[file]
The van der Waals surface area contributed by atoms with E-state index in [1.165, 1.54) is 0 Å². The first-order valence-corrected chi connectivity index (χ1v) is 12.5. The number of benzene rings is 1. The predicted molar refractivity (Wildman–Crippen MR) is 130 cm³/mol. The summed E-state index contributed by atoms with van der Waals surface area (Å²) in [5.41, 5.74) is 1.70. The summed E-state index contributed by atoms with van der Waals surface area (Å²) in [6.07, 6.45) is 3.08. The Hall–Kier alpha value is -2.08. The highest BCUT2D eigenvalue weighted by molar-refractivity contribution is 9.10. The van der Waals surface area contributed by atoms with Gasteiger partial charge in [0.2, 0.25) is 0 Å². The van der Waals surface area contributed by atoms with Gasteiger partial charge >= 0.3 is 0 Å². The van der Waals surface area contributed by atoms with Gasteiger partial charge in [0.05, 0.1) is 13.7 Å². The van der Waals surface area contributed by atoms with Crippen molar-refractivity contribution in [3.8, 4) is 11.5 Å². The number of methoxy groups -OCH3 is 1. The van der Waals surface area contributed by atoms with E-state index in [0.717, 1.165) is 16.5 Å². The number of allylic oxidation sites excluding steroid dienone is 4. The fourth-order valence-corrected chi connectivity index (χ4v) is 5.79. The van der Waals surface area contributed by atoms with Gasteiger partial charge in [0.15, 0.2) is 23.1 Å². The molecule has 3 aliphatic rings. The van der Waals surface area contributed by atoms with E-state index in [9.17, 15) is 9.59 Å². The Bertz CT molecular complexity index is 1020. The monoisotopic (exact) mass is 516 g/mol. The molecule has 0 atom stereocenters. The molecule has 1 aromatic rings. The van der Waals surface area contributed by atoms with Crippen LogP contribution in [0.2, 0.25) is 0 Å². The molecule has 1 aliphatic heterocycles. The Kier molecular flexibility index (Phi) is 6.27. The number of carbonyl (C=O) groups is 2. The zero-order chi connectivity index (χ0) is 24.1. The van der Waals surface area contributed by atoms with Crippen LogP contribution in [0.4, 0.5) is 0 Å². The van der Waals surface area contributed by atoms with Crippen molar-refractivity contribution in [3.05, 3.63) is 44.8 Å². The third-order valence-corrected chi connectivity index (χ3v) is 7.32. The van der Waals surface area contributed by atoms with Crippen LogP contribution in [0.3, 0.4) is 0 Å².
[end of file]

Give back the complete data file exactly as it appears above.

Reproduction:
The van der Waals surface area contributed by atoms with E-state index in [1.165, 1.54) is 0 Å². The first-order valence-corrected chi connectivity index (χ1v) is 12.5. The number of benzene rings is 1. The predicted molar refractivity (Wildman–Crippen MR) is 130 cm³/mol. The summed E-state index contributed by atoms with van der Waals surface area (Å²) in [5.41, 5.74) is 1.70. The summed E-state index contributed by atoms with van der Waals surface area (Å²) in [6.07, 6.45) is 3.08. The Hall–Kier alpha value is -2.08. The highest BCUT2D eigenvalue weighted by molar-refractivity contribution is 9.10. The van der Waals surface area contributed by atoms with Gasteiger partial charge in [0.2, 0.25) is 0 Å². The van der Waals surface area contributed by atoms with Gasteiger partial charge >= 0.3 is 0 Å². The van der Waals surface area contributed by atoms with Gasteiger partial charge in [0.05, 0.1) is 13.7 Å². The van der Waals surface area contributed by atoms with Crippen molar-refractivity contribution in [3.8, 4) is 11.5 Å². The number of methoxy groups -OCH3 is 1. The van der Waals surface area contributed by atoms with E-state index in [0.717, 1.165) is 16.5 Å². The number of allylic oxidation sites excluding steroid dienone is 4. The fourth-order valence-corrected chi connectivity index (χ4v) is 5.79. The van der Waals surface area contributed by atoms with Gasteiger partial charge in [0.15, 0.2) is 23.1 Å². The molecule has 3 aliphatic rings. The van der Waals surface area contributed by atoms with E-state index in [9.17, 15) is 9.59 Å². The Bertz CT molecular complexity index is 1020. The monoisotopic (exact) mass is 516 g/mol. The molecule has 0 atom stereocenters. The molecule has 1 aromatic rings. The van der Waals surface area contributed by atoms with Crippen LogP contribution in [0.2, 0.25) is 0 Å². The molecule has 1 aliphatic heterocycles. The Kier molecular flexibility index (Phi) is 6.27. The number of carbonyl (C=O) groups is 2. The zero-order chi connectivity index (χ0) is 24.1. The van der Waals surface area contributed by atoms with Crippen LogP contribution in [0.4, 0.5) is 0 Å². The van der Waals surface area contributed by atoms with Crippen molar-refractivity contribution in [3.05, 3.63) is 44.8 Å². The third-order valence-corrected chi connectivity index (χ3v) is 7.32. The van der Waals surface area contributed by atoms with Crippen LogP contribution in [0.3, 0.4) is 0 Å².